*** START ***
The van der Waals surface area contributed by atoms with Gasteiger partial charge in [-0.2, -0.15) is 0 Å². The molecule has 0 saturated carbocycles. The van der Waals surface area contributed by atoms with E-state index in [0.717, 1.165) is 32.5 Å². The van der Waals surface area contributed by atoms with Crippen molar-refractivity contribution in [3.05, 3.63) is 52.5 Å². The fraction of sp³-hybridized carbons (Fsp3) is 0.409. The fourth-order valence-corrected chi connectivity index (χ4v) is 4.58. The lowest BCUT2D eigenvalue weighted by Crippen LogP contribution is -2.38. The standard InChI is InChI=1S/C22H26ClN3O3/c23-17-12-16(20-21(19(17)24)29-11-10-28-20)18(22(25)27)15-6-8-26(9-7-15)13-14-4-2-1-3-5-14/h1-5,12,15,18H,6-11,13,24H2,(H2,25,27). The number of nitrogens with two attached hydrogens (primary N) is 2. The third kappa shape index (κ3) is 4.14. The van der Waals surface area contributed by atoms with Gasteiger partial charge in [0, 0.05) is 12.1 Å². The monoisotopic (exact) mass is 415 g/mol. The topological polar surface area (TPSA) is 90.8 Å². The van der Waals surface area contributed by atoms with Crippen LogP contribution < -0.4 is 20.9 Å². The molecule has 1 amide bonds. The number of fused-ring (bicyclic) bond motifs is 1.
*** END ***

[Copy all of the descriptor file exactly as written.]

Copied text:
The van der Waals surface area contributed by atoms with Gasteiger partial charge in [-0.2, -0.15) is 0 Å². The molecule has 0 saturated carbocycles. The van der Waals surface area contributed by atoms with E-state index in [0.717, 1.165) is 32.5 Å². The van der Waals surface area contributed by atoms with Crippen molar-refractivity contribution in [3.05, 3.63) is 52.5 Å². The fraction of sp³-hybridized carbons (Fsp3) is 0.409. The fourth-order valence-corrected chi connectivity index (χ4v) is 4.58. The lowest BCUT2D eigenvalue weighted by Crippen LogP contribution is -2.38. The standard InChI is InChI=1S/C22H26ClN3O3/c23-17-12-16(20-21(19(17)24)29-11-10-28-20)18(22(25)27)15-6-8-26(9-7-15)13-14-4-2-1-3-5-14/h1-5,12,15,18H,6-11,13,24H2,(H2,25,27). The number of nitrogens with two attached hydrogens (primary N) is 2. The third kappa shape index (κ3) is 4.14. The van der Waals surface area contributed by atoms with Gasteiger partial charge in [0, 0.05) is 12.1 Å². The monoisotopic (exact) mass is 415 g/mol. The topological polar surface area (TPSA) is 90.8 Å². The van der Waals surface area contributed by atoms with Crippen LogP contribution < -0.4 is 20.9 Å². The molecule has 1 amide bonds. The number of fused-ring (bicyclic) bond motifs is 1.